Italian centre-left primary election, 2012
Primary election results map. Red denotes provinces with a Bersani plurality and Azure denotes those with a Renzi plurality.
The 2012 Italian centre-left primary election determined the leader of the coalition Italy. Common Good, who will stand as common candidate for the office of Prime Minister in the subsequent general election, which will take place on 24–25 February 2013. It was won with 61% of the votes by Pier Luigi Bersani, who defeated Matteo Renzi in the run-off.
Background and rules
After a heated debate inside the PD, the primary election was announced by its leader Pier Luigi Bersani, on 8 June 2012, during a national direction of the party, even before the official coalition formation. Several bosses of the party openly opposed the decision, stating that Bersani was to be declared the coalition leader outright and deeming the primary process counterproductive for the party.
Defying the internal opposition, on 14 July, Bersani confirmed the decision, which was approved by the party's national assembly, and announced his intention to run. On 31 July Bersani presented a "Charter of Values" that every candidate must accept in order to take part to the election. The charter was soon endorsed by Nichi Vendola, leader of SEL, who, as widely expected, later said he would run too.
On 13 September Matteo Renzi (PD), mayor of Florence, officially announced his bid to become the coalition leader. The announcement came after a lengthy struggle, with his candidacy hotly contested by the PD governing body, since the party charter clearly states that the party leader (in this case Bersani) is automatically the party candidate for Prime Minister, so barring any other PD member from running in the primaries. Anyway, in the wake of a grassroots campaign in support of a broader contest, and with Bersani's own consent, the party statute was expressly modified to allow multiple candidatures.
On 13 October the centre-left coalition, named Italy. Common Good was officially formed, with the signature by the leaders of the coalition partners (Bersani for the PD, Vendola for SEL, and Riccardo Nencini for the PSI) of the common political platform (named Pact of Democrats and Progressives), largely based on the charter presented by Bersani two months before. The charter was somewhat controversial, since it lacked any reference to Mario Monti, despite the PD being a key supporter of his government; this was viewed as a concession to Nichi Vendola's SEL, which on the contrary staunchly opposes Monti.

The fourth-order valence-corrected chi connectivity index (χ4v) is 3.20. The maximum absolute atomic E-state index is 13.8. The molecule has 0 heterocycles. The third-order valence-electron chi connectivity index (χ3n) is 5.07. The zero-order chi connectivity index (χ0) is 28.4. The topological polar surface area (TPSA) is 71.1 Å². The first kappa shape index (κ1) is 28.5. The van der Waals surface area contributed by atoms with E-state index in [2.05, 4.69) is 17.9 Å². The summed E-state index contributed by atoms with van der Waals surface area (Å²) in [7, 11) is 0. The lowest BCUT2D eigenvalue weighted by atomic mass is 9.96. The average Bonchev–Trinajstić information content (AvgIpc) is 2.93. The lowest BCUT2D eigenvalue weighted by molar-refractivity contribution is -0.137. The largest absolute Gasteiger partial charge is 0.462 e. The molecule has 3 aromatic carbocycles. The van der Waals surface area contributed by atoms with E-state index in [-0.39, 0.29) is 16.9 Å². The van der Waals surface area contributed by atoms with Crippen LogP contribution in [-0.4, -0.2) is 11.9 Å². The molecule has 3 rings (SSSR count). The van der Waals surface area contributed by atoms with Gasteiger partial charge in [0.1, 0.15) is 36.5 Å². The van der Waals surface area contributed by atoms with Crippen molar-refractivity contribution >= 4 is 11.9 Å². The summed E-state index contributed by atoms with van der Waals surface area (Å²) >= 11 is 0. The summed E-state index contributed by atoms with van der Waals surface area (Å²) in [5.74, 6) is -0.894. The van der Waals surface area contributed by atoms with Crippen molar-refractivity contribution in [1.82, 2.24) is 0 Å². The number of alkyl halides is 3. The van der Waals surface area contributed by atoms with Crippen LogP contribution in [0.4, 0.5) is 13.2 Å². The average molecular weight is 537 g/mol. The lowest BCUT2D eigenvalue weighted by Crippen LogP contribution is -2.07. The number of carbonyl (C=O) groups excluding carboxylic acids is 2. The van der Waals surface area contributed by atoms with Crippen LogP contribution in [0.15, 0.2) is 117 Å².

The convention set the election rules too, fixing the first run on 25 November and, in case no candidate had secured more than 50% of the vote, a run-off on 2 December between the two front-runners. Many of the rules were soon contested by Renzi, who lambasted them for having been conceived to reduce turnout and thus favoring Bersani. On the other hand, Bersani defended the rules, explaining that they had the purpose to prevent raiding from right-wing supporters.
|Portrait||Name||Logo||Details and notes|
|Pier Luigi Bersani||
The left-wing party Italy of Values (IdV), former coalition partner with the PD in the past general election, was excluded from the coalition mainly because of the attacks made by the party leader Antonio Di Pietro against the President of the Italian Republic Giorgio Napolitano about his strong support of the Monti Cabinet and his alleged implication in the State-Mafia negotiation of 1992-93. Nevertheless, the party unofficially backed Bersani in the contest.
Unlike the previous centre-left primaries, which resulted in Romano Prodi's overwhelming victory over the radical left candidate (later President of the Chamber of Deputies) Fausto Bertinotti, this time the race was considered much more competitive, primarily because of Renzi's presence on the ballot.